Dr. Tze-Chiang Chen receives IEEE honor for technology leadership

“Generation after generation we hit the technology wall. IBMers possess the attitude that we never see the wall as a barrier; we see it as an opportunity for innovation.”
– T.C. Chen
When Dr. Tze-Chiang Chen joined IBM’s Thomas J. Watson Research Center in Yorktown Heights, New York in 1984, the microprocessors ran at 5 MHz with 275,000 transistors per microprocessor. Since that time, Chen has helped lead one of the world’s most advanced silicon chip technology evolutions. Today, thanks to his contributions, microprocessors run at about 4 GHz with 1-2 billion transistors per processor.

On August 20, 2011, the Institute of Electrical and Electronics Engineers (IEEE) honored Chen with the 2011 Ernst Weber Engineering Leadership Recognition award at the IEEE Honors Ceremony in San Francisco, California. The award acknowledges Chen’s exceptional managerial leadership and contributions in the field of silicon chip technologies. These contributions include acting as the senior manager responsible for the announcement of the world’s fastest and smallest 256 megabit DRAM in the IBM/Siemens/Toshiba DRAM Development Alliance.

Chen credits much of his success to IBM executives who gave him “opportunities, one after the other, to conquer technology challenges.” Chen’s drive, enthusiasm, and dedication to his work undoubtedly had a great deal of impact on his success.

“I am very fortunate to be at IBM Research and to have been given technology challenges over all these years,” says Chen, noting that one of the most enjoyable parts of his IBM career has been to work with a number of talented individuals in research and technology.

Chen says he is honored to receive the award and the recognition the award brings to IBM, proving – as he says - that we are a company consistently at the forefront of the technology evolution.

Chen currently manages more than 600 IBM researchers across six global research laboratories. He has driven the research, development and application of silicon microelectronics technology for a variety of IBM products and solutions. This involvement at all levels – from concept to production – has provided him with what he calls “a fortunate opportunity to initiate, participate, and manage.”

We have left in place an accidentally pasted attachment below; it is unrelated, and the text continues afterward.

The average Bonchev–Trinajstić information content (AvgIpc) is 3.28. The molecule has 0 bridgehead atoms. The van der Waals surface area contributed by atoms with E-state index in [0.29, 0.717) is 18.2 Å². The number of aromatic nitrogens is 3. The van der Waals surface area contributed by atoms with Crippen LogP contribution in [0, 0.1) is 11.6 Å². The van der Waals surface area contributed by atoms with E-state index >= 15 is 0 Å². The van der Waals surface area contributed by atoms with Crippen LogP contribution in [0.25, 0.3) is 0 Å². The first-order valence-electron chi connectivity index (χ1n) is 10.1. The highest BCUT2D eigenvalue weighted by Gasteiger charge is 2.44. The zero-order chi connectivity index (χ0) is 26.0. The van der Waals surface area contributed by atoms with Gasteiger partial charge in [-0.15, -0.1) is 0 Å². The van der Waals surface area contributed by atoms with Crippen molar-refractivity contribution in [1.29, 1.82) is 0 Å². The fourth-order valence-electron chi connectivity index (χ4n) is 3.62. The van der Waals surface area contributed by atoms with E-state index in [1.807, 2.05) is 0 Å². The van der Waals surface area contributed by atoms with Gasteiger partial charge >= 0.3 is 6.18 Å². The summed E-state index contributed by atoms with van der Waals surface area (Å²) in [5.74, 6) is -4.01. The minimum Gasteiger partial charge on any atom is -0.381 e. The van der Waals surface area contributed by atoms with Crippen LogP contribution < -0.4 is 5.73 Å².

IBM's first cognitive computing chips mimic functions of the brain

Today, IBM announced the very first cognitive computing chips, designed to emulate the brain’s abilities for perception, action and cognition. The technology could yield many orders of magnitude less power consumption and space than used in today’s computers, and give computers a sort of "right brain" capability to match their superior calculating abilities. Following Watson, it is yet another example of IBM's quest to build learning systems.

The Systems of Neuromorphic Adaptive Plastic Scalable Electronics (SyNAPSE) project is driven from funding by the Defense Advanced Research Projects Agency's (DARPA); and entering Phase 2 of the SyNAPSE project (Phases 0 and 1 are complete), IBM has built two state-of-the-art chips unlike anything produced before. These chips defy the traditional von Neumann architecture, which relies on programs or instructions to complete these tasks. IBM will use these chips as the basis for an architecture with no set programming.

A peek inside IBM's brain lab in San Jose, CA:

SyNAPSE technical project manager Bill Risk next to the "brain wall." Each of the yellow boxes represents one of the cognitive computing chips (256 neurons), and close up you'll see them blinking - these are neurons firing.

IBM researchers Paul Merolla (left) and John Arthur having fun firing up a SyNAPSE demo.

10 things to know about SyNAPSE

1. The brain uses less energy than a 25 watt light bulb and occupies less volume than a 2-liter bottle of soda -- capable of completing complex tasks, while autonomously computing what it needs to, and when, and knowing what information to save and for how long. The brain is the ultimate computer.

A cognitive computing system monitoring the world's oceans could contain a network of sensors and actuators that constantly record and report metrics such as temperature, pressure, wave height, acoustics and ocean tide, and issue tsunami warnings based on its decision making. Similarly, a grocer stocking store shelves could use an instrumented glove that monitors sights, smells, texture and temperature to flag bad or contaminated produce.